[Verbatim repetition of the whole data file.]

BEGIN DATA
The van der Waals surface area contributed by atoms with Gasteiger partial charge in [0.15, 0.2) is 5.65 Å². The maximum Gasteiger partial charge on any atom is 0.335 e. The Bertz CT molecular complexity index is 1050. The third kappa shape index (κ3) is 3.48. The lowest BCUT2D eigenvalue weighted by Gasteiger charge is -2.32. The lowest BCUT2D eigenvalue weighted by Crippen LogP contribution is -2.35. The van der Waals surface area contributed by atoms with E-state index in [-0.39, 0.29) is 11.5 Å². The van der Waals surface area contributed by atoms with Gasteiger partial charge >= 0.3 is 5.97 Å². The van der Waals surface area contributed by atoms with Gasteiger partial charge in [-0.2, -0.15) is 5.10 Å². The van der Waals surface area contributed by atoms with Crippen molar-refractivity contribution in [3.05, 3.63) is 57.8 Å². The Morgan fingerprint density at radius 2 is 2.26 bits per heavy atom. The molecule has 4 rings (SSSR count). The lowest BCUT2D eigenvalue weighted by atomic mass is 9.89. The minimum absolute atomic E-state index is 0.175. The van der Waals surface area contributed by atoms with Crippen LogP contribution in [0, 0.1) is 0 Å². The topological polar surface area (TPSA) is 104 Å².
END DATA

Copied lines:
The van der Waals surface area contributed by atoms with Gasteiger partial charge in [0.15, 0.2) is 5.65 Å². The maximum Gasteiger partial charge on any atom is 0.335 e. The Bertz CT molecular complexity index is 1050. The third kappa shape index (κ3) is 3.48. The lowest BCUT2D eigenvalue weighted by Gasteiger charge is -2.32. The lowest BCUT2D eigenvalue weighted by Crippen LogP contribution is -2.35. The van der Waals surface area contributed by atoms with E-state index in [-0.39, 0.29) is 11.5 Å². The van der Waals surface area contributed by atoms with Gasteiger partial charge >= 0.3 is 5.97 Å². The van der Waals surface area contributed by atoms with Gasteiger partial charge in [-0.2, -0.15) is 5.10 Å². The van der Waals surface area contributed by atoms with Crippen molar-refractivity contribution in [3.05, 3.63) is 57.8 Å². The Morgan fingerprint density at radius 2 is 2.26 bits per heavy atom. The molecule has 4 rings (SSSR count). The lowest BCUT2D eigenvalue weighted by atomic mass is 9.89. The minimum absolute atomic E-state index is 0.175. The van der Waals surface area contributed by atoms with Crippen LogP contribution in [0, 0.1) is 0 Å². The topological polar surface area (TPSA) is 104 Å².